Three years ago Mauritta Berlett from Creve Coeur had a massive stroke. She was rushed to OSF St. Francis Medical Center in Peoria.
"I woke up that morning feeling just fine. 3:00 in the afternoon my life turned around," she said.
After more than two years of rehabilitation, and the help of a cane, she has made huge strides.
"I can walk with a leg brace. I still can't write. I was a right handed, and I got to learn now to write with my left," Berlett said.
Berlett worked with therapists at the Illinois Neurological Institute Stroke Rehabilitation center. She started off paralyzed on her right side.
She said the repetitive therapy was frustrating, but if it weren't for these stepping and balance exercises, she wouldn't be where she is now.
"I thought they pushed me too much, but I'm glad they did because now I can do, I have not fallen in three years, I have not fallen once," she said.
Nancy Wiemers is an advanced practice nurse for the Illinois Neurological Institute and said stroke rehabilitation has come a long way.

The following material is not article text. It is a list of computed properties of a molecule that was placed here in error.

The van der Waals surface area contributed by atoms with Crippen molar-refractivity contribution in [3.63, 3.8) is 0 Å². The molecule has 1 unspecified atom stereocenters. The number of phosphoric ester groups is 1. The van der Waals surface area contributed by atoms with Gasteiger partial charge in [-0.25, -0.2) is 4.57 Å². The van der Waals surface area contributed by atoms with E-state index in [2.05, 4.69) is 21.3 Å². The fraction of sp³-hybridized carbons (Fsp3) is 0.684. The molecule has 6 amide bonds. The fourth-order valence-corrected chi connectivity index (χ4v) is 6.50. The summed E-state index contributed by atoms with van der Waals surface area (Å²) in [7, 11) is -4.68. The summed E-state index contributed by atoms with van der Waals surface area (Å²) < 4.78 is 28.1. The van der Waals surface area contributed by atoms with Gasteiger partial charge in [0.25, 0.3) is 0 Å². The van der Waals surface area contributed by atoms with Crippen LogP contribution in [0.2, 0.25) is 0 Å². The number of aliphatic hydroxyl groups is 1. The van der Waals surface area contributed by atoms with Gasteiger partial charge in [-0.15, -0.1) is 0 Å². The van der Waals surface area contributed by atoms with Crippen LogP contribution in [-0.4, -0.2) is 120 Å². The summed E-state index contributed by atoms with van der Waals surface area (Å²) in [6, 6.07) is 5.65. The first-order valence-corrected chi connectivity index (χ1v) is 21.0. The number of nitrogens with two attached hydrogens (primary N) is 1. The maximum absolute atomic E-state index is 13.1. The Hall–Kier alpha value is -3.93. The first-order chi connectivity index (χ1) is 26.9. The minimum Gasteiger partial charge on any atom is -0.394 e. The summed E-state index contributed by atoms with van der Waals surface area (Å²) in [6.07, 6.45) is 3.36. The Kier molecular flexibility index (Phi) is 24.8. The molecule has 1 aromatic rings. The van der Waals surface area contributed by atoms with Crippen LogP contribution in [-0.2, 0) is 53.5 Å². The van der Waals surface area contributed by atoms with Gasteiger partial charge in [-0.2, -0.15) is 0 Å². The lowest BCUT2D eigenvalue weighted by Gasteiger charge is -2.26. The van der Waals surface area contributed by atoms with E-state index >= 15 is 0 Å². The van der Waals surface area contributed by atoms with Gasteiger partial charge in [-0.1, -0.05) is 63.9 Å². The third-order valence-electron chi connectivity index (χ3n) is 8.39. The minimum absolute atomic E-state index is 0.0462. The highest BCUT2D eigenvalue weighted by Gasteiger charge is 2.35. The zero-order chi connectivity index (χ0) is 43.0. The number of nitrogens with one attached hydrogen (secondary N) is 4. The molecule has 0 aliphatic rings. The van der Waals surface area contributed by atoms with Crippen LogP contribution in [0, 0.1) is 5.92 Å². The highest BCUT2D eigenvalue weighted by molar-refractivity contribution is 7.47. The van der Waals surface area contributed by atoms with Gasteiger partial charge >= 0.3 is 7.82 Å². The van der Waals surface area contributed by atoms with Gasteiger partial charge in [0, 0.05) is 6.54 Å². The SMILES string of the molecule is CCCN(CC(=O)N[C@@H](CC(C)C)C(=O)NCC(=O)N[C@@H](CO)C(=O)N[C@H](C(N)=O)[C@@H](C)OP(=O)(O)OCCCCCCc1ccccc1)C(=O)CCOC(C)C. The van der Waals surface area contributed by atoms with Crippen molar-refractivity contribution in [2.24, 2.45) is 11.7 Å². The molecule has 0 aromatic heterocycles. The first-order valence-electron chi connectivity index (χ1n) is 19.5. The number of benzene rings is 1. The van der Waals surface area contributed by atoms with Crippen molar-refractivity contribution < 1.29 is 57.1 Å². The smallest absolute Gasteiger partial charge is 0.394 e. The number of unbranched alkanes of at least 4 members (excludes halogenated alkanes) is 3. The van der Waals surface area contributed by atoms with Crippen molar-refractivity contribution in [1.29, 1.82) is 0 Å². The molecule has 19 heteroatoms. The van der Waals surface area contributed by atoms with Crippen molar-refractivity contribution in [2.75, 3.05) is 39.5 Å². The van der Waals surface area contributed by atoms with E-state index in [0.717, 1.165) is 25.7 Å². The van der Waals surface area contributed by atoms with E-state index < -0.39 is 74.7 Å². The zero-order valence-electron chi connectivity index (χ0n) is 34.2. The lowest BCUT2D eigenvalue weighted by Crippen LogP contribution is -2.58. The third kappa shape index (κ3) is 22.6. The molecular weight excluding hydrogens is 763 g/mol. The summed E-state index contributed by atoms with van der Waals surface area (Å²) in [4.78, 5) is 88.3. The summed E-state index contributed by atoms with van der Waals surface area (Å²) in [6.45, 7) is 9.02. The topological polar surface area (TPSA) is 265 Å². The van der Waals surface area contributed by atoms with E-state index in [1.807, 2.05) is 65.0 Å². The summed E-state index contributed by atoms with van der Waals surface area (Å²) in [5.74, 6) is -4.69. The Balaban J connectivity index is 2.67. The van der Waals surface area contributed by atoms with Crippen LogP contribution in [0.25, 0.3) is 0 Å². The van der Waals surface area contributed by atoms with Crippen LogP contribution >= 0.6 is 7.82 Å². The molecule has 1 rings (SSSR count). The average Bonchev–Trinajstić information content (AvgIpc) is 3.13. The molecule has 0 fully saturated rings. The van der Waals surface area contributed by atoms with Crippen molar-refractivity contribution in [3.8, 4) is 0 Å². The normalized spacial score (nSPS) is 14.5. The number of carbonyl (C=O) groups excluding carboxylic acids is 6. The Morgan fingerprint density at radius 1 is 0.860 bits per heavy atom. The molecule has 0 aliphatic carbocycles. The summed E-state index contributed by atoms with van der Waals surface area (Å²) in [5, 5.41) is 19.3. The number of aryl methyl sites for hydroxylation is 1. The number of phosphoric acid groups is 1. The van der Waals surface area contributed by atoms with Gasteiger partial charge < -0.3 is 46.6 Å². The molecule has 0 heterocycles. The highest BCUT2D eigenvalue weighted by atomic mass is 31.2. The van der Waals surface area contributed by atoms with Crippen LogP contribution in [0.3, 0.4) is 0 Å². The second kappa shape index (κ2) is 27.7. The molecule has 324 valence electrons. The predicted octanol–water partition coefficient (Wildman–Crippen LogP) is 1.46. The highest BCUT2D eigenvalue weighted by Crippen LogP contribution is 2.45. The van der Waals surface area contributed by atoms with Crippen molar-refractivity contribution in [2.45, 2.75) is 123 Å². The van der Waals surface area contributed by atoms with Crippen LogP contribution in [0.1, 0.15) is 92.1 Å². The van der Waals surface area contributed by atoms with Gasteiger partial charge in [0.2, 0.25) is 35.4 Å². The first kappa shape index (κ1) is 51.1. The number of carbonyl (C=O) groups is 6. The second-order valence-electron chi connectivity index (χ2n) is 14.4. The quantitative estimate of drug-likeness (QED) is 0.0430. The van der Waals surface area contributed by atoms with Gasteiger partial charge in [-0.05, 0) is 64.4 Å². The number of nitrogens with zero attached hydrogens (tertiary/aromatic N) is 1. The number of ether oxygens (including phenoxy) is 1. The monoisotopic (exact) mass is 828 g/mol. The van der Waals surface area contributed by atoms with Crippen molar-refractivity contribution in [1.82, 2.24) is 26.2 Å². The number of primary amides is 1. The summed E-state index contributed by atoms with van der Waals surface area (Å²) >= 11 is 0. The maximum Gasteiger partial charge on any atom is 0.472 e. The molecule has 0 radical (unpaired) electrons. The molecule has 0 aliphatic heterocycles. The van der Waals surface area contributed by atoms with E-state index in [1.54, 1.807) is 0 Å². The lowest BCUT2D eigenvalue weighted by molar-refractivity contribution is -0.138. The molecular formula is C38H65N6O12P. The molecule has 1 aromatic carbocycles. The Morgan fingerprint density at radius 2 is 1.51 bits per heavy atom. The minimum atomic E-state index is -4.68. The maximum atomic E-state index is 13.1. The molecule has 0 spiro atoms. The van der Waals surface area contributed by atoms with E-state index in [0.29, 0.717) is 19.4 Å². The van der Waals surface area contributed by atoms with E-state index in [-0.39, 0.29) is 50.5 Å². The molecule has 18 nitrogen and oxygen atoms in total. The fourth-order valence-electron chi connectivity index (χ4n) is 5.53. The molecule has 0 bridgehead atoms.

"People of my generation and even my parents generation remember the time when someone had a stroke and they were pretty much sent home to live the rest of their lives with the care of their family. And it was for a lot of people in that age group, almost a death sentence," Wiemers said.
But Berlett is very much alive, she went from from partial paralysis, to now being able to climb stairs. She said it's all about determination.
"At first, the first month I was ready to toss everything, but you just have to keep after it."
The physical aspect was just one way Berlett was affected, she also had to go through speech therapy.
Berlett said it all paid off, she now sings in a choir and even drives her own car.